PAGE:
More Creative Fiction In Warner Music Royalty Statements
from the going-backwards? dept
With Tim Quirk’s story about his fictional royalty statements from Warner Music, more people are beginning to talk about these kinds of things. Bob Lefsetz points to another report of a royalty statement of an unrecouped artist (and former major label exec), David Bach, who notes with some surprise that on his last royalty statement from Warner Music, the amount the band owed had gone up. In other words, the royalties that the band had accrued had somehow decreased:
In May of 2007, I wrote a post about the wacky world of record company royalty recoupment.This week (Nov.-2009) – I received another royalty statement.
Wow!…we’ve gone backwards!
In May 2007, we were unrecouped to Warner Brothers to the tune of $174,073.84
Now…our balance is up to $174,717.56!
Talk about “pushing forward back!”.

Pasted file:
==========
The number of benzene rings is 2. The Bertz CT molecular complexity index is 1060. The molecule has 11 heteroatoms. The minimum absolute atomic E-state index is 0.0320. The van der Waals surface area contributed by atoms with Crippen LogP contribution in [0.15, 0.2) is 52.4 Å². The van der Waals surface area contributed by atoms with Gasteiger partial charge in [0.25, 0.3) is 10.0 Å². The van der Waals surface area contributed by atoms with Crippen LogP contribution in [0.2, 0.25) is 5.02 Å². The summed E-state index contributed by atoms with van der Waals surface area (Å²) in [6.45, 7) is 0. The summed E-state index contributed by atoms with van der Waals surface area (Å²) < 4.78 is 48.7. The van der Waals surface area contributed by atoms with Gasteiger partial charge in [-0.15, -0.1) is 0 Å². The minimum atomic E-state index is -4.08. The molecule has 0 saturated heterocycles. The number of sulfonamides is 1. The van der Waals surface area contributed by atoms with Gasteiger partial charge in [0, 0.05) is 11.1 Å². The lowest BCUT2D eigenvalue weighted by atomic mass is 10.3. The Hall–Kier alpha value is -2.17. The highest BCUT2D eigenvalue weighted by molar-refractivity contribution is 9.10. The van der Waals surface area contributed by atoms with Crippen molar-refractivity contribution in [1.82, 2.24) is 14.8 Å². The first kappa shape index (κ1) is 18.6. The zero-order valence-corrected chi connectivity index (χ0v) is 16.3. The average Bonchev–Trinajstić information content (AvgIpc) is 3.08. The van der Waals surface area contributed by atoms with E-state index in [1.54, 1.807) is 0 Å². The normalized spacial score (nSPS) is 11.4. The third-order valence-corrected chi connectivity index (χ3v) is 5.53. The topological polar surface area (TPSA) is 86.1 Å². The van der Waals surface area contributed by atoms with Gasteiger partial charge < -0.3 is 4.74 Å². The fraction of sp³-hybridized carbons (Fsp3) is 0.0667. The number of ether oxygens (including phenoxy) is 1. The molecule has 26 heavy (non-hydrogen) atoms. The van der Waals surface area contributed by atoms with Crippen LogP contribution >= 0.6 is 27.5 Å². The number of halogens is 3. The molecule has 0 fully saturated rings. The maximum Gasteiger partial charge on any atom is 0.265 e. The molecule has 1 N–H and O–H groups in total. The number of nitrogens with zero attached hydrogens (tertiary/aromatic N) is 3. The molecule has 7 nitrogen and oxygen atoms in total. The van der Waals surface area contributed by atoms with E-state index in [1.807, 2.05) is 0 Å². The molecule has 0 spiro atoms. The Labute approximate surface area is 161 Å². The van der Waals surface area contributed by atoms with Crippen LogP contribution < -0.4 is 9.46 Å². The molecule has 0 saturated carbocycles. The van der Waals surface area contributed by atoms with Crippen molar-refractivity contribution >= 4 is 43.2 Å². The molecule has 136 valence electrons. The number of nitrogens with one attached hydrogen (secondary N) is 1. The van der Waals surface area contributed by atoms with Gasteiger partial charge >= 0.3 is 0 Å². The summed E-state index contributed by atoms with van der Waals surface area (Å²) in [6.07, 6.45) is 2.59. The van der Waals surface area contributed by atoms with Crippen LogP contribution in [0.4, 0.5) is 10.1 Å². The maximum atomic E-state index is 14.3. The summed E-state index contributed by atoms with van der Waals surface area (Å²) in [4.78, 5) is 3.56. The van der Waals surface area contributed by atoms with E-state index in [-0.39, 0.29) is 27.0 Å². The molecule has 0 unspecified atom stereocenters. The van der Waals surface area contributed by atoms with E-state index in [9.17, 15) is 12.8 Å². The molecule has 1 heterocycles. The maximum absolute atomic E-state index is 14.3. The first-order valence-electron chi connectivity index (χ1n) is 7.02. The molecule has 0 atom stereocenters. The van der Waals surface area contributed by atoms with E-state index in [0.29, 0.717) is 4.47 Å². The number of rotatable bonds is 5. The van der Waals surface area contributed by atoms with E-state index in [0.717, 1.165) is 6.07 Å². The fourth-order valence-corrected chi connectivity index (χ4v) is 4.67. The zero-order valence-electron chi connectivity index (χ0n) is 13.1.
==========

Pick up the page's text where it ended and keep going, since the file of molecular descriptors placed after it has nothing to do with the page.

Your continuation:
How is this possible?
Now, to be fair, Bach still says that he was happy with his major record deal, in noting that it was effectively an “unsecured loan” in that he doesn’t lose his house if it never gets recouped. He conveniently leaves out the clear explanation that the label is still making money based on the wholesale price of the album, which is many times over what royalties are due to recoup the advance. He also leaves out the fact that while it was an “unsecured loan,” it also involved him giving up basically all rights to the music created under that deal forever (or, as the industry prefers, forever minus a day). Not sure that’s really that great a deal. With a real loan, you don’t also give up the lender something to keep forever. That’s not a loan, it’s a transaction.
Still, the bigger issue is this idea that the amount that still needs to be recouped has gone backwards over time. It again raises serious questions about how Warner Music accounts for what it owes bands, whether they’re recouped or unrecouped. I recognize that accounting may be a boring topic, but it’s an important one that Warner has contractual obligations to keep accurate. And… plenty of other businesses with similar challenges seem to be able to keep track of what royalties are owed to whom. Why can’t Warner Music keep it straight?